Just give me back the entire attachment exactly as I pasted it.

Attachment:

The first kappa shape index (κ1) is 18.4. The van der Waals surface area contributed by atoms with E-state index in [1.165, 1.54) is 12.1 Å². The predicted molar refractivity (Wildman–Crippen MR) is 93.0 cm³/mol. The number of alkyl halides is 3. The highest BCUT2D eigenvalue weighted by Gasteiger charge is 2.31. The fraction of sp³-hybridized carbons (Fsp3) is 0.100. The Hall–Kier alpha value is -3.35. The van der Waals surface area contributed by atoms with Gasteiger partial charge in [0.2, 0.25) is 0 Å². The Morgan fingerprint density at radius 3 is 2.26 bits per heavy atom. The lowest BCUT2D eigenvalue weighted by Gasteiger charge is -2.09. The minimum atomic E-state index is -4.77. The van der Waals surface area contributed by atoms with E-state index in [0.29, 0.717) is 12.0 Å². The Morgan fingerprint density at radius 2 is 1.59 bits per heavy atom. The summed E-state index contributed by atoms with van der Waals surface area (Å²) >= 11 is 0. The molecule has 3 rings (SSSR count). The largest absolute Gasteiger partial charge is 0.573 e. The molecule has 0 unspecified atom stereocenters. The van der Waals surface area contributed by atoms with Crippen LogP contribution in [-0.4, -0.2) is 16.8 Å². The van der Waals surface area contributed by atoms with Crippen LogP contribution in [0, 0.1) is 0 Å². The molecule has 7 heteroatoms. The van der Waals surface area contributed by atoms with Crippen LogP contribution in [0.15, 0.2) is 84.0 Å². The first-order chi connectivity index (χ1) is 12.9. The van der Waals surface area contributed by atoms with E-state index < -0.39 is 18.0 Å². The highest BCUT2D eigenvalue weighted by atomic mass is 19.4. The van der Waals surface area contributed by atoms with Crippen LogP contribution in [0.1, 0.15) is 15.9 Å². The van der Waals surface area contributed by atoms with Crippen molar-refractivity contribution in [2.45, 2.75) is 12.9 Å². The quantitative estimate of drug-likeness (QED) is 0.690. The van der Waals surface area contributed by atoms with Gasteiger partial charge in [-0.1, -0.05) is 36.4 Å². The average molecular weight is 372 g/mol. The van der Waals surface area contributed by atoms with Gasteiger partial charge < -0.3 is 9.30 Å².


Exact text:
The first kappa shape index (κ1) is 18.4. The van der Waals surface area contributed by atoms with E-state index in [1.165, 1.54) is 12.1 Å². The predicted molar refractivity (Wildman–Crippen MR) is 93.0 cm³/mol. The number of alkyl halides is 3. The highest BCUT2D eigenvalue weighted by Gasteiger charge is 2.31. The fraction of sp³-hybridized carbons (Fsp3) is 0.100. The Hall–Kier alpha value is -3.35. The van der Waals surface area contributed by atoms with Gasteiger partial charge in [0.2, 0.25) is 0 Å². The Morgan fingerprint density at radius 3 is 2.26 bits per heavy atom. The lowest BCUT2D eigenvalue weighted by Gasteiger charge is -2.09. The minimum atomic E-state index is -4.77. The van der Waals surface area contributed by atoms with E-state index in [0.29, 0.717) is 12.0 Å². The Morgan fingerprint density at radius 2 is 1.59 bits per heavy atom. The summed E-state index contributed by atoms with van der Waals surface area (Å²) >= 11 is 0. The molecule has 3 rings (SSSR count). The largest absolute Gasteiger partial charge is 0.573 e. The molecule has 0 unspecified atom stereocenters. The van der Waals surface area contributed by atoms with Crippen LogP contribution in [-0.4, -0.2) is 16.8 Å². The van der Waals surface area contributed by atoms with Crippen LogP contribution in [0, 0.1) is 0 Å². The molecule has 7 heteroatoms. The van der Waals surface area contributed by atoms with Crippen LogP contribution in [0.15, 0.2) is 84.0 Å². The first-order chi connectivity index (χ1) is 12.9. The van der Waals surface area contributed by atoms with E-state index < -0.39 is 18.0 Å². The highest BCUT2D eigenvalue weighted by atomic mass is 19.4. The van der Waals surface area contributed by atoms with Crippen LogP contribution in [0.1, 0.15) is 15.9 Å². The van der Waals surface area contributed by atoms with Crippen molar-refractivity contribution in [2.45, 2.75) is 12.9 Å². The quantitative estimate of drug-likeness (QED) is 0.690. The van der Waals surface area contributed by atoms with Gasteiger partial charge in [-0.1, -0.05) is 36.4 Å². The average molecular weight is 372 g/mol. The van der Waals surface area contributed by atoms with Gasteiger partial charge < -0.3 is 9.30 Å².